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Posted: June 18, 2010

Molecular blockade in semiconductor materials

(Nanowerk News) Nanoscale devices confine electrons and enable manipulation of electron spin—an inherent property akin to the direction in which the particle is rotating. An unexpected mechanism for this control in asymmetric structures has now been reported by Keiji Ono at the RIKEN Advanced Science Institute, Wako, in collaboration with a team of researchers from Japan and Taiwan ("Spin Bottleneck in Resonant Tunneling through Double Quantum Dots with Different Zeeman Splittings").
Artificial systems that trap electrons in a tiny volume can display many of the properties of atoms because they create an analogous series of discrete electron energy levels. "One example is the Zeeman Effect in which an applied magnetic field splits a single electron energy level into two, depending on its spin," explains Ono.
Electrons are confined in semiconductor layers with a small bandgap
Figure 1: Electrons are confined in semiconductor layers with a small bandgap (shown in orange and blue) creating so-called 'artificial atoms'. Gate voltages tune the electron states in these artificial atoms. The effect of this tuning is monitored by measuring the current flowing through the device. A top view of the device is shown in the inset (top, left). (Image: Keiji Ono)
Taking this analogy further, two closely spaced 'artificial atoms' can behave like an artificial molecule. In principle, it is possible to transfer an electron between these atoms by tuning the energy level of an electron in one atom to that of the second by, for example, applying an electric field. Indeed, this phenomenon, known as resonant tunneling, occurs in artificial molecules consisting of two identical atoms. Ono and his team showed, however, that the situation is not so simple in artificial molecules comprising two different atoms.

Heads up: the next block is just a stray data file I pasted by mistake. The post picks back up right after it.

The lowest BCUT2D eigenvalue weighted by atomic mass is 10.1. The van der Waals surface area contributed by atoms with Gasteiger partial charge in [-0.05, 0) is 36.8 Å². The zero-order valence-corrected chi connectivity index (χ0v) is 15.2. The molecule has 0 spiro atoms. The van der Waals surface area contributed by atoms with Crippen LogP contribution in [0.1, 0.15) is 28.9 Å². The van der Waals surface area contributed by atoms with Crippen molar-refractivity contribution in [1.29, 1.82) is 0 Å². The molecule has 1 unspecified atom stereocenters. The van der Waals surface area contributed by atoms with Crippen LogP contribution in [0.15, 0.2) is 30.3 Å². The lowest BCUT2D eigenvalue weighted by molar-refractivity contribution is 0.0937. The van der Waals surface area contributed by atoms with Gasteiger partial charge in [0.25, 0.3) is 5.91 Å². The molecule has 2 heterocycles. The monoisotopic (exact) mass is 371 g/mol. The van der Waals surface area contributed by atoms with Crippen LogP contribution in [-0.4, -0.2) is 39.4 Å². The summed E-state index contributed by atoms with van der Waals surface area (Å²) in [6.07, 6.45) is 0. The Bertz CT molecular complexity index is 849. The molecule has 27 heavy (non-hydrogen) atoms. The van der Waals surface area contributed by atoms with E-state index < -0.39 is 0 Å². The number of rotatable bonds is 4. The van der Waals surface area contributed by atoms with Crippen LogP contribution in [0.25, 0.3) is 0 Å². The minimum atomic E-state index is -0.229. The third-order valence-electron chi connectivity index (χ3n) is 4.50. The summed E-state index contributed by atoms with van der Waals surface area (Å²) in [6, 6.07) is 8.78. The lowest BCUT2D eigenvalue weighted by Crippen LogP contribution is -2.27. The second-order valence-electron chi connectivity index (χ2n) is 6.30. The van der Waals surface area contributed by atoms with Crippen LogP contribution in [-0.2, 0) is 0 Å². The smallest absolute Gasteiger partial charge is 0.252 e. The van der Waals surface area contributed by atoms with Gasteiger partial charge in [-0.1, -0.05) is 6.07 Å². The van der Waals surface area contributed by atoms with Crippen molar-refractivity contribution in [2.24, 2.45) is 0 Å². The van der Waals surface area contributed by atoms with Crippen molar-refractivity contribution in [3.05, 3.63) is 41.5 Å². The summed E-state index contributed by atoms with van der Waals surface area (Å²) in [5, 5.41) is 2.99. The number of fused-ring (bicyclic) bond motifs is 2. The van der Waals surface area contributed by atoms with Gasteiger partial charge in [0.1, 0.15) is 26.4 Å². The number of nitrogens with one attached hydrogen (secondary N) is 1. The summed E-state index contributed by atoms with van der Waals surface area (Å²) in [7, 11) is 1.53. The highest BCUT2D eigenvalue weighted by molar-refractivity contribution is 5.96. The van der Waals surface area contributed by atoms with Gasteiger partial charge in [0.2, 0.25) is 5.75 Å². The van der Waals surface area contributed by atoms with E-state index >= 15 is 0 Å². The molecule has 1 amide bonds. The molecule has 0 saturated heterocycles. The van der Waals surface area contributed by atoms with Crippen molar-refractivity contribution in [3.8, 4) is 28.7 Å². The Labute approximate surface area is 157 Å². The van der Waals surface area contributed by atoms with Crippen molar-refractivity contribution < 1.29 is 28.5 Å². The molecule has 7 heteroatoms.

They investigated a structure that was a stack of alternating layers of semiconductor (Fig. 1). Electrons become trapped in the semiconductor with the smaller bandgap by the surrounding layers of wide-bandgap material. The top 'atom' was 7.5 nanometers thick and made of indium gallium arsenide. A 6.5-nanometer barrier separated this from the second atom: 10 nanometers of gallium arsenide. Etched pillars with a diameter of less than one micrometer confined the electrons in the transverse direction.
The difference in size and composition meant that the Zeeman Effect was stronger in the top atom than the bottom one. This made it impossible to align both of the Zeeman-split levels in the two atoms at the same time. Ono and colleagues demonstrated that because of this, when an energy state from one atom is aligned with one in the second, the electron flow through the molecule reduces, an effect they call spin blockade. The flow increased when they tuned the two Zeeman levels in one atom to the midpoint of those in the other atom.
"This finding can be used as a basic tool for selecting, filtering, or initializing an individual electron spin," comments Ono. "I hope this can be applied to quantum information technology."
Source: RIKEN
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